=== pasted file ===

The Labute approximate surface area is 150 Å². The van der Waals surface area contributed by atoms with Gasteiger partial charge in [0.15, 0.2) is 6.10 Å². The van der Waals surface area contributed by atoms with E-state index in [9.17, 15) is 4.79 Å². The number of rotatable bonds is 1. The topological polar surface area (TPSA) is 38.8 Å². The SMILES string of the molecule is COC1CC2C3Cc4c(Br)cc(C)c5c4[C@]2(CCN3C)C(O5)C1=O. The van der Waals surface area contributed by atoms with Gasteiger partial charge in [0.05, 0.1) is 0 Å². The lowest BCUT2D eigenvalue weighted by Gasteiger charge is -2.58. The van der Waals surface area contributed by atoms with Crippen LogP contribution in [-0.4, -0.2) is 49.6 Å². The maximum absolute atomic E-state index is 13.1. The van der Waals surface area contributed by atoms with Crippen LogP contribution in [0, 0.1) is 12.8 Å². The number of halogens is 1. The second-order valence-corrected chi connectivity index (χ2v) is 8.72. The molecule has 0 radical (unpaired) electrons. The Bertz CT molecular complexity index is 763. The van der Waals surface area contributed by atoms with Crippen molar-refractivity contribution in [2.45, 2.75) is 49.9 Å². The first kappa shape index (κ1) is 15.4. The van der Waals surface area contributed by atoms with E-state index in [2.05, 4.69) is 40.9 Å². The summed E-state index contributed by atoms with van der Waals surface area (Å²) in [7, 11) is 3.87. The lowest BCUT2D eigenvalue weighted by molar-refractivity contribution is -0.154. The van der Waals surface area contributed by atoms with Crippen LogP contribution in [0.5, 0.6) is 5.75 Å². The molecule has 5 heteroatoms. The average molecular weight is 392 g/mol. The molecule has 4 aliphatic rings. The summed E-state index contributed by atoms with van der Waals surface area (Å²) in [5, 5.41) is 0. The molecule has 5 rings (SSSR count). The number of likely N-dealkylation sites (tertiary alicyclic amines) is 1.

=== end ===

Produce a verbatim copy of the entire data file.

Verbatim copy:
The Labute approximate surface area is 150 Å². The van der Waals surface area contributed by atoms with Gasteiger partial charge in [0.15, 0.2) is 6.10 Å². The van der Waals surface area contributed by atoms with E-state index in [9.17, 15) is 4.79 Å². The number of rotatable bonds is 1. The topological polar surface area (TPSA) is 38.8 Å². The SMILES string of the molecule is COC1CC2C3Cc4c(Br)cc(C)c5c4[C@]2(CCN3C)C(O5)C1=O. The van der Waals surface area contributed by atoms with Gasteiger partial charge in [0.05, 0.1) is 0 Å². The lowest BCUT2D eigenvalue weighted by Gasteiger charge is -2.58. The van der Waals surface area contributed by atoms with Crippen LogP contribution in [-0.4, -0.2) is 49.6 Å². The maximum absolute atomic E-state index is 13.1. The van der Waals surface area contributed by atoms with Crippen LogP contribution in [0, 0.1) is 12.8 Å². The number of halogens is 1. The second-order valence-corrected chi connectivity index (χ2v) is 8.72. The molecule has 0 radical (unpaired) electrons. The Bertz CT molecular complexity index is 763. The van der Waals surface area contributed by atoms with Crippen molar-refractivity contribution in [2.45, 2.75) is 49.9 Å². The first kappa shape index (κ1) is 15.4. The van der Waals surface area contributed by atoms with E-state index in [2.05, 4.69) is 40.9 Å². The summed E-state index contributed by atoms with van der Waals surface area (Å²) in [7, 11) is 3.87. The lowest BCUT2D eigenvalue weighted by molar-refractivity contribution is -0.154. The van der Waals surface area contributed by atoms with Crippen LogP contribution in [0.5, 0.6) is 5.75 Å². The molecule has 5 heteroatoms. The average molecular weight is 392 g/mol. The molecule has 4 aliphatic rings. The summed E-state index contributed by atoms with van der Waals surface area (Å²) in [5, 5.41) is 0. The molecule has 5 rings (SSSR count). The number of likely N-dealkylation sites (tertiary alicyclic amines) is 1.